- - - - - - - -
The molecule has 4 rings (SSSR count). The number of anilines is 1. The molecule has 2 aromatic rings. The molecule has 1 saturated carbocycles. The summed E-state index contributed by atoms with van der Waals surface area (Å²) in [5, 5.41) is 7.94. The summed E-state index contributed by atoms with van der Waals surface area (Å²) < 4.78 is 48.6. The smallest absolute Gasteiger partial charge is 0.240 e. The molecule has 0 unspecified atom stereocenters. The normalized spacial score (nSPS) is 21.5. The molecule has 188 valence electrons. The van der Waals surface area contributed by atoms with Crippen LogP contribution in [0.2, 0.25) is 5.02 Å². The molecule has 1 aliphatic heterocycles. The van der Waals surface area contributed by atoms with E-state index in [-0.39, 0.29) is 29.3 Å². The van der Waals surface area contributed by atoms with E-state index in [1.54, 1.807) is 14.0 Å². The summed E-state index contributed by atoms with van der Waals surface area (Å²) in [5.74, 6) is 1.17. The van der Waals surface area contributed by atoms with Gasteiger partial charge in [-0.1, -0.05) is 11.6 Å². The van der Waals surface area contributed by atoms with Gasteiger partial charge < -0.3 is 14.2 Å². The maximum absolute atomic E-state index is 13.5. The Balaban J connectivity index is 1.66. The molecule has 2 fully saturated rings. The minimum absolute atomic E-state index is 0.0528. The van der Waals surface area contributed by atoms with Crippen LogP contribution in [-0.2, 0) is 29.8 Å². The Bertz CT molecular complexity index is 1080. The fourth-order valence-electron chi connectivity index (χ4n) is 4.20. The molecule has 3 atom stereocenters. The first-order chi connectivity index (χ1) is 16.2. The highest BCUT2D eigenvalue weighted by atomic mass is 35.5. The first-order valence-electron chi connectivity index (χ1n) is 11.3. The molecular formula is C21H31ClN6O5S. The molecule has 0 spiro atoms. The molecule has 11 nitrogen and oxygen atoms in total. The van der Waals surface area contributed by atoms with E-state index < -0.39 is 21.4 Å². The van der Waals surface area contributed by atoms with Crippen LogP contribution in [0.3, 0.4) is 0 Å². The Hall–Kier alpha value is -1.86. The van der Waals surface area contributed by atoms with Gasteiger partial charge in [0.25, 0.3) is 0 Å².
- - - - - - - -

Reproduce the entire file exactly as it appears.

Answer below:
The molecule has 4 rings (SSSR count). The number of anilines is 1. The molecule has 2 aromatic rings. The molecule has 1 saturated carbocycles. The summed E-state index contributed by atoms with van der Waals surface area (Å²) in [5, 5.41) is 7.94. The summed E-state index contributed by atoms with van der Waals surface area (Å²) < 4.78 is 48.6. The smallest absolute Gasteiger partial charge is 0.240 e. The molecule has 0 unspecified atom stereocenters. The normalized spacial score (nSPS) is 21.5. The molecule has 188 valence electrons. The van der Waals surface area contributed by atoms with Crippen LogP contribution in [0.2, 0.25) is 5.02 Å². The molecule has 1 aliphatic heterocycles. The van der Waals surface area contributed by atoms with E-state index in [-0.39, 0.29) is 29.3 Å². The van der Waals surface area contributed by atoms with E-state index in [1.54, 1.807) is 14.0 Å². The summed E-state index contributed by atoms with van der Waals surface area (Å²) in [5.74, 6) is 1.17. The van der Waals surface area contributed by atoms with Gasteiger partial charge in [-0.1, -0.05) is 11.6 Å². The van der Waals surface area contributed by atoms with Gasteiger partial charge < -0.3 is 14.2 Å². The maximum absolute atomic E-state index is 13.5. The Balaban J connectivity index is 1.66. The molecule has 2 fully saturated rings. The minimum absolute atomic E-state index is 0.0528. The van der Waals surface area contributed by atoms with Crippen LogP contribution in [-0.2, 0) is 29.8 Å². The Bertz CT molecular complexity index is 1080. The fourth-order valence-electron chi connectivity index (χ4n) is 4.20. The molecule has 3 atom stereocenters. The first-order chi connectivity index (χ1) is 16.2. The highest BCUT2D eigenvalue weighted by atomic mass is 35.5. The first-order valence-electron chi connectivity index (χ1n) is 11.3. The molecular formula is C21H31ClN6O5S. The molecule has 0 spiro atoms. The molecule has 11 nitrogen and oxygen atoms in total. The van der Waals surface area contributed by atoms with E-state index < -0.39 is 21.4 Å². The van der Waals surface area contributed by atoms with Crippen LogP contribution in [0.3, 0.4) is 0 Å². The Hall–Kier alpha value is -1.86. The van der Waals surface area contributed by atoms with Gasteiger partial charge in [0.25, 0.3) is 0 Å².